• Ask any question whose answer is easily Googleable. Developer hiring is more about general aptitude than any particular skill set. “Any skill set will be technologically obsolete in a couple of years anyway,” Spolsky writes. “Hire people who are going to be able to learn any new technology rather than people who happen to know how to make JDBC talk to a MySQL database right this minute.”
  • Forget about soft skills. Especially for mid/senior level roles, you want to know how well they typically work with stakeholders. You’re evaluating their:
  • Collaboration
  • Empathy
  • Team-building
  • Prioritization
  • Negotiation
  • Mentorship capacity

Questions to consider incorporating:

  • What requirements do you need to effectively execute?
  • How do you handle bad/incomplete/competing requirements?
  • How do you balance business needs with technical needs/desires?
  • If a user wants a feature that can’t be implemented, how do you convey that?

5. How to fully use each reference check

You should spend your time with references getting the information you can’t get anywhere else. For example, did they communicate clearly and often? Were they responsive to requests? This might be a good place to ask some of the working-with-others questions from the interview to see how their self-perception lines up with how others perceive them. Maybe they consider themselves a full-stack developer, but do their colleagues or former bosses agree?

Where to hire a great programmer

I asked our Head of Recruiting Michael Lipschutz for his best five sources for Engineers. “1 - 5: Engineer referrals,” he said.

Research shows strong relationships between colleagues increases job performance, retention, well-being, and productivity. At Clockwise, we sponsor frequent fun team-building events that give us a chance to connect on a personal level. And we offer mental health days to recharge after particularly intense periods.

High-quality as they are, referrals alone likely won’t deliver the volume you need.

Michael adds sourcing through Covey, university recruiting, attending local software events, professional sourcers, and of course people who apply directly to our job postings on our website and external job boards to the mix. Each tactic has their strengths and weaknesses. Some sources have higher volumes of candidates, some are easier to use, some are less expensive.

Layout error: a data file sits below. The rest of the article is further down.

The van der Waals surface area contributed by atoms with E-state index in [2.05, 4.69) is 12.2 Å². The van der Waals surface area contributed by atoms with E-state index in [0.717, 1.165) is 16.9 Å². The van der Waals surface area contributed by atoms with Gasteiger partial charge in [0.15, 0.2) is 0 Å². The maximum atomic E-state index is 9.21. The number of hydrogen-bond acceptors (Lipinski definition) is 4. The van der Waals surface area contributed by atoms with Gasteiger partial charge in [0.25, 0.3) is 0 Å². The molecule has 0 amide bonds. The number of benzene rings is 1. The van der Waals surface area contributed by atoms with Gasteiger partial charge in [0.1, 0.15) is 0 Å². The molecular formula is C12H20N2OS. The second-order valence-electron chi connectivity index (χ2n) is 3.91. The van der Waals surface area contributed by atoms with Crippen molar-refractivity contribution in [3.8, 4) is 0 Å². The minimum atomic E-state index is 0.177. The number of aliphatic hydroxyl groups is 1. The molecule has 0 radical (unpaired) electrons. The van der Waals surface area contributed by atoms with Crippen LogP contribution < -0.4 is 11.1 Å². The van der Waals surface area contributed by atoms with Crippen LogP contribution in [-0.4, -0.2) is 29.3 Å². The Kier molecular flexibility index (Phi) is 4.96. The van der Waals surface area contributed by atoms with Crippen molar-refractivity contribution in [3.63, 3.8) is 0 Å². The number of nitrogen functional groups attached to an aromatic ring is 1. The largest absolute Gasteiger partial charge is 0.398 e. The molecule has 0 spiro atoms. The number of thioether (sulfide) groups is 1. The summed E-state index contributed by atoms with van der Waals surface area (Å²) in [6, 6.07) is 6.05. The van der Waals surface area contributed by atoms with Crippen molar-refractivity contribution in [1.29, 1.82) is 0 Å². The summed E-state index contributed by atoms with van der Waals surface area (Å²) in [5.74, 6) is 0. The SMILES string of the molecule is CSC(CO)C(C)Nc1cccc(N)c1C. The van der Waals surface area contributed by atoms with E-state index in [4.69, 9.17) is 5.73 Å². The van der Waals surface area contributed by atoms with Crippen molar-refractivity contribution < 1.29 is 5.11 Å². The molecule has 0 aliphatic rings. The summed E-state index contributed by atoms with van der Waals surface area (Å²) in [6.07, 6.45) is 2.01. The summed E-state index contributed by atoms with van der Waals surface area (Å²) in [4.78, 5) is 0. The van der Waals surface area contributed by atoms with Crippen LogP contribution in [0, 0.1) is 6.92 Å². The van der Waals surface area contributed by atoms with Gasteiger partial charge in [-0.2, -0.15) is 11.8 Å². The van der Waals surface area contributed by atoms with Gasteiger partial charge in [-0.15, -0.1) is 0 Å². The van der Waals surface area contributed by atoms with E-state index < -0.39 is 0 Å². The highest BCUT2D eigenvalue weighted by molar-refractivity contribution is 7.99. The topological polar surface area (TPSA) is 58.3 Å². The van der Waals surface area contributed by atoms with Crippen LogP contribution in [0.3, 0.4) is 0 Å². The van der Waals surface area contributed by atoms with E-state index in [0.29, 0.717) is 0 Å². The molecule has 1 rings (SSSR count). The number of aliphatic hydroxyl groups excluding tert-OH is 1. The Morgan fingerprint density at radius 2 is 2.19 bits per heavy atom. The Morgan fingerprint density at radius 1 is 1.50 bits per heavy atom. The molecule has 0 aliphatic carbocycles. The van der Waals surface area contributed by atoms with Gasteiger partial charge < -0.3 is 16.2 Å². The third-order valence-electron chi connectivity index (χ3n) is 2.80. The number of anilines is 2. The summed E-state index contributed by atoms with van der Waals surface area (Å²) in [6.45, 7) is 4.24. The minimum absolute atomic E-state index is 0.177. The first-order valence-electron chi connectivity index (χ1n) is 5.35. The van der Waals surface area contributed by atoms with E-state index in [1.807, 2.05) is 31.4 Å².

But, don’t forget that there are a ton of talented software engineers with “10,000 hours” of coding experience who don’t have a bachelor’s degree in Computer Science. We recently spoke to Tommy Collison, Head of Business Development and Communications Strategy at Lambda School. Tommy made a compelling case for the benefits of hiring coders without a CS degree, starting pretty close to home. “My older brother never did CS in school,” Tommy said. “He was coding from the age of 11 or 12.” That older brother is Patrick Collison, Irish billionaire entrepreneur, and co-founder and CEO of Stripe.

Ultimately, the best mix for you depends on your organization’s size, reputation, etc.

Going forward

Building out your software development team is one of the biggest challenges of your career. The stakes are high, as a bad hire can be costly in terms of time, money, and morale. Demand for highly skilled software engineers and developers is also high, and growing faster than supply.

Luckily, there are things you can be doing to make finding, evaluating, and hiring great software developers a little faster, easier, and less error-prone.

If you’re a great developer who’s open to new opportunities, Clockwise is hiring! And if you’re looking for advice on hiring Engineering Managers, check out: Hiring and onboarding engineering managers: Advice from Greg Badros.

About the author

Cathy Reisenwitz

Cathy Reisenwitz is Head of Content at Clockwise where she oversees the Clockwise Blog and The Minutes Newsletter. She has covered business software for six years and has been published in Newsweek, Forbes, the Daily Beast, VICE Motherboard, Reason magazine, Talking Points Memo and other publications.